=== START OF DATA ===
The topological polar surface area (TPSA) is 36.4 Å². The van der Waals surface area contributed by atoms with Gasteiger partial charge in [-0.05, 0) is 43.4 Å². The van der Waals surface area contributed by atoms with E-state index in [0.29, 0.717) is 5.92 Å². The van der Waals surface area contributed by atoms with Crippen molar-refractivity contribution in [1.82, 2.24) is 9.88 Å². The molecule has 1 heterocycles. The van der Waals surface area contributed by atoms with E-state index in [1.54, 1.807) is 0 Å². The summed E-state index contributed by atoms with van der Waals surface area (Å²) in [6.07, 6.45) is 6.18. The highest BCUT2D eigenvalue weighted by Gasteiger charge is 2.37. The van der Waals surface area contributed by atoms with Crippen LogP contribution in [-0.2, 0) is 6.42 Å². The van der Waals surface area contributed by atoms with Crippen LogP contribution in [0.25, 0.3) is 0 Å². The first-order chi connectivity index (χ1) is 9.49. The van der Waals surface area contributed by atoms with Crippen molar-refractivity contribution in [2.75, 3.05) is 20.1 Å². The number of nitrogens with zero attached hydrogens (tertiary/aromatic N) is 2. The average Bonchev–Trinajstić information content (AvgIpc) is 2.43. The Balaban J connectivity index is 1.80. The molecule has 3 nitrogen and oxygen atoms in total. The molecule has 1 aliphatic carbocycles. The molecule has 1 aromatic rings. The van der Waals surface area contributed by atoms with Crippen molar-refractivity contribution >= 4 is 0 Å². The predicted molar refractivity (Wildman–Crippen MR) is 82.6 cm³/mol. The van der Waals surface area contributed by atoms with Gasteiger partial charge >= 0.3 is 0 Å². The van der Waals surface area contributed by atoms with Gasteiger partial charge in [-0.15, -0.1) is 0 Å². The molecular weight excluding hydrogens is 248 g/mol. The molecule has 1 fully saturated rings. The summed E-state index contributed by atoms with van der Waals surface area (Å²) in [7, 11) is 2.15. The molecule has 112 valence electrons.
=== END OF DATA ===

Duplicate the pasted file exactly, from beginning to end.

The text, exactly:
The topological polar surface area (TPSA) is 36.4 Å². The van der Waals surface area contributed by atoms with Gasteiger partial charge in [-0.05, 0) is 43.4 Å². The van der Waals surface area contributed by atoms with E-state index in [0.29, 0.717) is 5.92 Å². The van der Waals surface area contributed by atoms with Crippen molar-refractivity contribution in [1.82, 2.24) is 9.88 Å². The molecule has 1 heterocycles. The van der Waals surface area contributed by atoms with E-state index in [1.54, 1.807) is 0 Å². The summed E-state index contributed by atoms with van der Waals surface area (Å²) in [6.07, 6.45) is 6.18. The highest BCUT2D eigenvalue weighted by Gasteiger charge is 2.37. The van der Waals surface area contributed by atoms with Crippen LogP contribution in [-0.2, 0) is 6.42 Å². The van der Waals surface area contributed by atoms with Crippen LogP contribution in [0.25, 0.3) is 0 Å². The first-order chi connectivity index (χ1) is 9.49. The van der Waals surface area contributed by atoms with Crippen molar-refractivity contribution in [2.75, 3.05) is 20.1 Å². The number of nitrogens with zero attached hydrogens (tertiary/aromatic N) is 2. The average Bonchev–Trinajstić information content (AvgIpc) is 2.43. The Balaban J connectivity index is 1.80. The molecule has 3 nitrogen and oxygen atoms in total. The molecule has 1 aliphatic carbocycles. The molecule has 1 aromatic rings. The van der Waals surface area contributed by atoms with Crippen molar-refractivity contribution >= 4 is 0 Å². The predicted molar refractivity (Wildman–Crippen MR) is 82.6 cm³/mol. The van der Waals surface area contributed by atoms with Gasteiger partial charge >= 0.3 is 0 Å². The van der Waals surface area contributed by atoms with Gasteiger partial charge in [-0.15, -0.1) is 0 Å². The molecular weight excluding hydrogens is 248 g/mol. The molecule has 1 fully saturated rings. The summed E-state index contributed by atoms with van der Waals surface area (Å²) in [7, 11) is 2.15. The molecule has 112 valence electrons.